Evaluation of Agricultural Land Transitions on Urban Fringes

Author: Suranga Wadduwage

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Wadduwage, Suranga, 2019 Evaluation of Agricultural Land Transitions on Urban Fringes, Flinders University, College of Science and Engineering

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Abstract

In a human-dominant land system, the investigation of peri-urban agricultural land transition phenomena is challenging as they occur under the effects of urban sprawl, in which complex land change drives insights into the transitional processes of land use. Considering urban-to-rural (U–R) landscapes as a single land system that consists of socio-economic, environmental and institutional land-governing influences, this study focuses on the complexities associated with agricultural land transition processes: the spatial, behavioural and temporal dynamics. The study explores the agricultural land-use presence and its vulnerability to urban sprawl while using peri-urban farmers’ land-use decision behaviours to develop an agent-centric model to understand the complex land transitions on the fringes of the city of Adelaide in South Australia.

The first part of this research investigates the peri-urban land parcel spatial structure and land-use compositional arrangement focusing on agricultural land fragmentation. For this purpose, the author developed urban-to-rural land-use gradients, in parallel with landscape metrics, to analyse the landscape’s spatio-structural changes and their effects on agricultural land parcel arrangements. The author shows the prospects of using a relationship between two landscape metrics—mean parcel size (MPS) and parcel density (PD)—to identify land fragmented areas along the gradients while quantifying the agricultural land presence in the fragmented zones for informed planning decisions.

The second part of this study analyses the vulnerability of peri-urban agricultural land to urban sprawl at a local level under opposing policy directions—economic development and environmental protection. For this purpose, land administrative scenarios were developed using spatially-explicit, multi-criteria models that considered the geographic and socio-economic aspects and the land-use plans of the study area. In this analysis, the author used grid-based spatial overlay techniques to develop the Landscape Vulnerability Index to spatially visualize and quantify the effects of sprawl, with respect to geographic locations. The results show that agricultural land vulnerability is inevitable in both scenarios, and that the spatial quantifications of agricultural land in a local government area are useful as they assist in transferring scientific knowledge into practice in local land-use planning.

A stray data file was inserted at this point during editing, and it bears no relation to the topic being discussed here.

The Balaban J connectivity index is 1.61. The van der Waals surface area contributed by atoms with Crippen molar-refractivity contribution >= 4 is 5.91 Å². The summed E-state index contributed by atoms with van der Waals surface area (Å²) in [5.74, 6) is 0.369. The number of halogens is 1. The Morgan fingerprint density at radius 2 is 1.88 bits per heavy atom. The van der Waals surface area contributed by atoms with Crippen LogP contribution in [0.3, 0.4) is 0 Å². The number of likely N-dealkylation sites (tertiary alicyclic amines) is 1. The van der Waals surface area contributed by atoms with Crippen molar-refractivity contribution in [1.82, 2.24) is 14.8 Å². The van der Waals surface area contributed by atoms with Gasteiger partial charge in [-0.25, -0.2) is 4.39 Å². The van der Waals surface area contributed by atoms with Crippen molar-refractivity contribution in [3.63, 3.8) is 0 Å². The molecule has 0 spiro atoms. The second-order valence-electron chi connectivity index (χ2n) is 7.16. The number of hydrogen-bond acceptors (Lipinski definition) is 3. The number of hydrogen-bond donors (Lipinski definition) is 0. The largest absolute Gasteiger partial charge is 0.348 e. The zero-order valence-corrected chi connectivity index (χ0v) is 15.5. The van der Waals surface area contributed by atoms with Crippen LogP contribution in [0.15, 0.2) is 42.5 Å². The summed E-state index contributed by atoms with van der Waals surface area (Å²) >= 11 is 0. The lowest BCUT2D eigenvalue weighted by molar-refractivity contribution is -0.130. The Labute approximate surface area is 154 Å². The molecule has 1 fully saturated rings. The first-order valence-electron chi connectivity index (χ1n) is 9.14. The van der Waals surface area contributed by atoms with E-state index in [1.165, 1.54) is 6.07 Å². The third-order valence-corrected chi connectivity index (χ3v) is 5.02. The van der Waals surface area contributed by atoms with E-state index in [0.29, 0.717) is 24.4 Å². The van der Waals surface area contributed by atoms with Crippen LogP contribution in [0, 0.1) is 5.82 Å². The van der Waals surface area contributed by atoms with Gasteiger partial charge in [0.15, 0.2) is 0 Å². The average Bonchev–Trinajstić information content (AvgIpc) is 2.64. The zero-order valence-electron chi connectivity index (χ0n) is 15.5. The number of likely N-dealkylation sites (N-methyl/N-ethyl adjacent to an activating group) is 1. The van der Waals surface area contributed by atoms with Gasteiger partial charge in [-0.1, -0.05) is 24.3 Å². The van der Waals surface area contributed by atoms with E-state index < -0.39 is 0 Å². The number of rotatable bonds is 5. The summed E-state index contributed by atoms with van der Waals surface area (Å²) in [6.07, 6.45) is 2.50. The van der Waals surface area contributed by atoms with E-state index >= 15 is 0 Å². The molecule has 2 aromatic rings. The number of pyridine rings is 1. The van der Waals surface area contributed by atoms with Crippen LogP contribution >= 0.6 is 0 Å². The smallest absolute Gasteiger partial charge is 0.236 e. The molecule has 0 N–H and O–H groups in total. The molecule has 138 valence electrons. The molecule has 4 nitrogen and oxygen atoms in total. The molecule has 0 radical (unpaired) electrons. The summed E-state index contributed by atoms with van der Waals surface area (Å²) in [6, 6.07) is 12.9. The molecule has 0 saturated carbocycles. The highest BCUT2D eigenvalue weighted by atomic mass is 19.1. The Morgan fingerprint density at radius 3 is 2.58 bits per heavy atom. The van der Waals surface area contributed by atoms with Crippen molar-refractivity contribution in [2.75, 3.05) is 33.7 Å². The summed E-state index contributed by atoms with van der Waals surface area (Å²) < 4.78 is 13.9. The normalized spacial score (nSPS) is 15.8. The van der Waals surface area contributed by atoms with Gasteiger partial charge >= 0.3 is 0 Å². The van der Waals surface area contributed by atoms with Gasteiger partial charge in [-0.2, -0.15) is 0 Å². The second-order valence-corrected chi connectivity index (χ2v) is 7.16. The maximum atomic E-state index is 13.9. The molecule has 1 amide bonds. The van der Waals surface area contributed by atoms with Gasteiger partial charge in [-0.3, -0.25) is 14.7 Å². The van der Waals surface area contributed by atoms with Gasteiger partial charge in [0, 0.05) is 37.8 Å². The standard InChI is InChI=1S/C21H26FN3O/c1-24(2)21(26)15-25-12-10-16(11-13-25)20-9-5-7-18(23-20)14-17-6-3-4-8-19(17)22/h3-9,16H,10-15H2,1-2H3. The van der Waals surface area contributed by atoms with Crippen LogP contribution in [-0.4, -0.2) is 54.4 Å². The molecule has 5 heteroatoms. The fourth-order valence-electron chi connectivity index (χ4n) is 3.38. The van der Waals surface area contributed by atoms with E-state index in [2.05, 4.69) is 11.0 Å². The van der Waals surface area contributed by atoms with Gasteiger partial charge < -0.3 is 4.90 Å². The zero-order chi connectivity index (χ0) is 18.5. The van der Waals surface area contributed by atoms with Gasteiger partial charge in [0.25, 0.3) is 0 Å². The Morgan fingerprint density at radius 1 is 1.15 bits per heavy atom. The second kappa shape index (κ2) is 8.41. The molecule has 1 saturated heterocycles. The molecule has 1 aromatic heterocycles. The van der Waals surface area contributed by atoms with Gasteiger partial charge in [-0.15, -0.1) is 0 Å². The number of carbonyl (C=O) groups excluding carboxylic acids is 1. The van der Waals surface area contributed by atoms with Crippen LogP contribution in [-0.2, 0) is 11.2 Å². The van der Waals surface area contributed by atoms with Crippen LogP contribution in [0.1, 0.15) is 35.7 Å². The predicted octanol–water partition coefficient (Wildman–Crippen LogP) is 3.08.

The third part of this research explores the characteristics of peri-urban farmers—their demography, production and farming motivations—while exploring the drivers behind their land-use decisions, decision-making profiles and their land-use decision behaviours. For this purpose, the author used a questionnaire survey to collect information from a sample of 168 farmers to represent a population of over 5,000 peri-urban farmers on the Adelaide city fringes. The study then developed descriptive statistics that were used to identify farming characteristics while using factor dimension reduction techniques to identify the key drivers behind decisions. Cluster analysis was used to identify decision-making profiles and their decision rules were employed to make assumptions for the development of the agent-centric model. The results show the advantage of using the motivations of farmers towards land management to identify decision-making profiles and decision behaviours and when making assumptions for agent-centric modelling.

The final part of this research explores the characteristics of the agricultural land transition process (land-change patterns and system feedback) and their responses under varying model environments. Spatially-explicit agent-based model simulations (using NetLogo) were used to analyse the agricultural land transitional processes while creating hypothetical parameter set-ups for the opposing policy directions (economic development and environmental protection). The results demonstrate that agricultural land transitional processes on the Adelaide city fringes are highly path-dependent, but less self-organized, and are largely dependent on land administration and economic effects.

Keywords: Land systems, Land-use change, urban-to-rural gradients, urban fringe, Peri-urban development, land fragmentation, agricultural land-use, agricultural land vulnerability, Land-use policy, Land-use planning, Land transition; complexity, Scenario analysis, farmers land-use decisions, factor analysis, cluster analysis, GIS; spatial, land-use modelling, agent-based modelling

Subject: Environmental Science thesis

Thesis type: Doctor of Philosophy
Completed: 2019
School: College of Science and Engineering
Supervisor: Professor Andrew Millington